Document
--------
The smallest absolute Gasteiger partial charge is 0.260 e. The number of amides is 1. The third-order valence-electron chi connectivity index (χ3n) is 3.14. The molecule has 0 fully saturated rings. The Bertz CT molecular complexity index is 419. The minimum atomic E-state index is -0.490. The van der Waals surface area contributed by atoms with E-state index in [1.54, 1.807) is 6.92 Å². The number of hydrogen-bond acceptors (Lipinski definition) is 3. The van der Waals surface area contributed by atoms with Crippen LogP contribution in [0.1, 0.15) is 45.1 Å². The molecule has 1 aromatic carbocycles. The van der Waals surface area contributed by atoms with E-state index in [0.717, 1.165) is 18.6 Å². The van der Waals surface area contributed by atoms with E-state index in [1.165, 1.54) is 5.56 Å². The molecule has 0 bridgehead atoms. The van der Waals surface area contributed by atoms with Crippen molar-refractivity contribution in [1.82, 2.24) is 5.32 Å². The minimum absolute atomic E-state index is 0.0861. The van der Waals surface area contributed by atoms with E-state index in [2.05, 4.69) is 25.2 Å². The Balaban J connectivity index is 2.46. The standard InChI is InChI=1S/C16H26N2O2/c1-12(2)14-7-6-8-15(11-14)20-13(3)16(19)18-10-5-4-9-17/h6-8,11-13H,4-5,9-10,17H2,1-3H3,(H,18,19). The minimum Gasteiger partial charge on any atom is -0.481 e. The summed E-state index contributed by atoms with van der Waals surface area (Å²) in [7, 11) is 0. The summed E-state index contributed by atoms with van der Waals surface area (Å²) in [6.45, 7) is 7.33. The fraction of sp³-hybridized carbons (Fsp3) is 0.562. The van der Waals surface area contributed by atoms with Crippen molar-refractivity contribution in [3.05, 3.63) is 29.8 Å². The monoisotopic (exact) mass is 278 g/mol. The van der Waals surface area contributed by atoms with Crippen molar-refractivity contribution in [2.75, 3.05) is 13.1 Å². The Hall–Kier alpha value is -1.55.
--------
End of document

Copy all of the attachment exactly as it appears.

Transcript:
The smallest absolute Gasteiger partial charge is 0.260 e. The number of amides is 1. The third-order valence-electron chi connectivity index (χ3n) is 3.14. The molecule has 0 fully saturated rings. The Bertz CT molecular complexity index is 419. The minimum atomic E-state index is -0.490. The van der Waals surface area contributed by atoms with E-state index in [1.54, 1.807) is 6.92 Å². The number of hydrogen-bond acceptors (Lipinski definition) is 3. The van der Waals surface area contributed by atoms with Crippen LogP contribution in [0.1, 0.15) is 45.1 Å². The molecule has 1 aromatic carbocycles. The van der Waals surface area contributed by atoms with E-state index in [0.717, 1.165) is 18.6 Å². The van der Waals surface area contributed by atoms with E-state index in [1.165, 1.54) is 5.56 Å². The molecule has 0 bridgehead atoms. The van der Waals surface area contributed by atoms with Crippen molar-refractivity contribution in [1.82, 2.24) is 5.32 Å². The minimum absolute atomic E-state index is 0.0861. The van der Waals surface area contributed by atoms with E-state index in [2.05, 4.69) is 25.2 Å². The Balaban J connectivity index is 2.46. The standard InChI is InChI=1S/C16H26N2O2/c1-12(2)14-7-6-8-15(11-14)20-13(3)16(19)18-10-5-4-9-17/h6-8,11-13H,4-5,9-10,17H2,1-3H3,(H,18,19). The minimum Gasteiger partial charge on any atom is -0.481 e. The summed E-state index contributed by atoms with van der Waals surface area (Å²) in [7, 11) is 0. The summed E-state index contributed by atoms with van der Waals surface area (Å²) in [6.45, 7) is 7.33. The fraction of sp³-hybridized carbons (Fsp3) is 0.562. The van der Waals surface area contributed by atoms with Crippen molar-refractivity contribution in [3.05, 3.63) is 29.8 Å². The monoisotopic (exact) mass is 278 g/mol. The van der Waals surface area contributed by atoms with Crippen molar-refractivity contribution in [2.75, 3.05) is 13.1 Å². The Hall–Kier alpha value is -1.55.